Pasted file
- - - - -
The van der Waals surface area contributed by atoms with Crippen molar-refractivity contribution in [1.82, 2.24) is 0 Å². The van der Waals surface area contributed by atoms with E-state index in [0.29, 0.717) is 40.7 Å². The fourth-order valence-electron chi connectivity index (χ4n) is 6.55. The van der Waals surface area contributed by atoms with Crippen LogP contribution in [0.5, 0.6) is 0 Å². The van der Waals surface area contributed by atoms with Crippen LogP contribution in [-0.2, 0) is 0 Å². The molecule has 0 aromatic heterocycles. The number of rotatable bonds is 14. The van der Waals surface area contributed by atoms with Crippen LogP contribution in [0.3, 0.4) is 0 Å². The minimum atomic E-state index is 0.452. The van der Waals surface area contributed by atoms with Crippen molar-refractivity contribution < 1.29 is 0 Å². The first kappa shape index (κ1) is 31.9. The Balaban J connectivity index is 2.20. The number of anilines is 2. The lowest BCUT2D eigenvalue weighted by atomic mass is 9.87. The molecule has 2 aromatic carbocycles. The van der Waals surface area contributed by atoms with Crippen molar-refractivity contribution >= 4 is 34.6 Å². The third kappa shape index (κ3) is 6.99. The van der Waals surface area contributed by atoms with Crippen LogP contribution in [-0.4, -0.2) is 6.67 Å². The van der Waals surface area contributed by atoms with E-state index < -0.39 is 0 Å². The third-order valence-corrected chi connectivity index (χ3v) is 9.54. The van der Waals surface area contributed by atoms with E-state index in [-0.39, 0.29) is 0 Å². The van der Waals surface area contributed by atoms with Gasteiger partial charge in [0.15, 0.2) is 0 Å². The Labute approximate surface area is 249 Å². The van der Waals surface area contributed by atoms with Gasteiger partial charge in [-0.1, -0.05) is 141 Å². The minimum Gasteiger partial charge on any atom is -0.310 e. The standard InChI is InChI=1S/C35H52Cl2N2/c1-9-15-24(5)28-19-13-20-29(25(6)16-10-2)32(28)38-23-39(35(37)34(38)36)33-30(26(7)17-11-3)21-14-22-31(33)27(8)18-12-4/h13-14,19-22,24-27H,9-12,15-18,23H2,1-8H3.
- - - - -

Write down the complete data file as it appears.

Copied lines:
The van der Waals surface area contributed by atoms with Crippen molar-refractivity contribution in [1.82, 2.24) is 0 Å². The van der Waals surface area contributed by atoms with E-state index in [0.29, 0.717) is 40.7 Å². The fourth-order valence-electron chi connectivity index (χ4n) is 6.55. The van der Waals surface area contributed by atoms with Crippen LogP contribution in [0.5, 0.6) is 0 Å². The van der Waals surface area contributed by atoms with Crippen LogP contribution in [-0.2, 0) is 0 Å². The molecule has 0 aromatic heterocycles. The number of rotatable bonds is 14. The van der Waals surface area contributed by atoms with Crippen LogP contribution in [0.3, 0.4) is 0 Å². The minimum atomic E-state index is 0.452. The van der Waals surface area contributed by atoms with Crippen molar-refractivity contribution < 1.29 is 0 Å². The first kappa shape index (κ1) is 31.9. The Balaban J connectivity index is 2.20. The number of anilines is 2. The lowest BCUT2D eigenvalue weighted by atomic mass is 9.87. The molecule has 2 aromatic carbocycles. The van der Waals surface area contributed by atoms with Crippen molar-refractivity contribution >= 4 is 34.6 Å². The third kappa shape index (κ3) is 6.99. The van der Waals surface area contributed by atoms with Crippen LogP contribution in [-0.4, -0.2) is 6.67 Å². The van der Waals surface area contributed by atoms with E-state index < -0.39 is 0 Å². The third-order valence-corrected chi connectivity index (χ3v) is 9.54. The van der Waals surface area contributed by atoms with E-state index in [-0.39, 0.29) is 0 Å². The van der Waals surface area contributed by atoms with Gasteiger partial charge in [0.15, 0.2) is 0 Å². The Labute approximate surface area is 249 Å². The van der Waals surface area contributed by atoms with Gasteiger partial charge in [-0.1, -0.05) is 141 Å². The minimum Gasteiger partial charge on any atom is -0.310 e. The standard InChI is InChI=1S/C35H52Cl2N2/c1-9-15-24(5)28-19-13-20-29(25(6)16-10-2)32(28)38-23-39(35(37)34(38)36)33-30(26(7)17-11-3)21-14-22-31(33)27(8)18-12-4/h13-14,19-22,24-27H,9-12,15-18,23H2,1-8H3.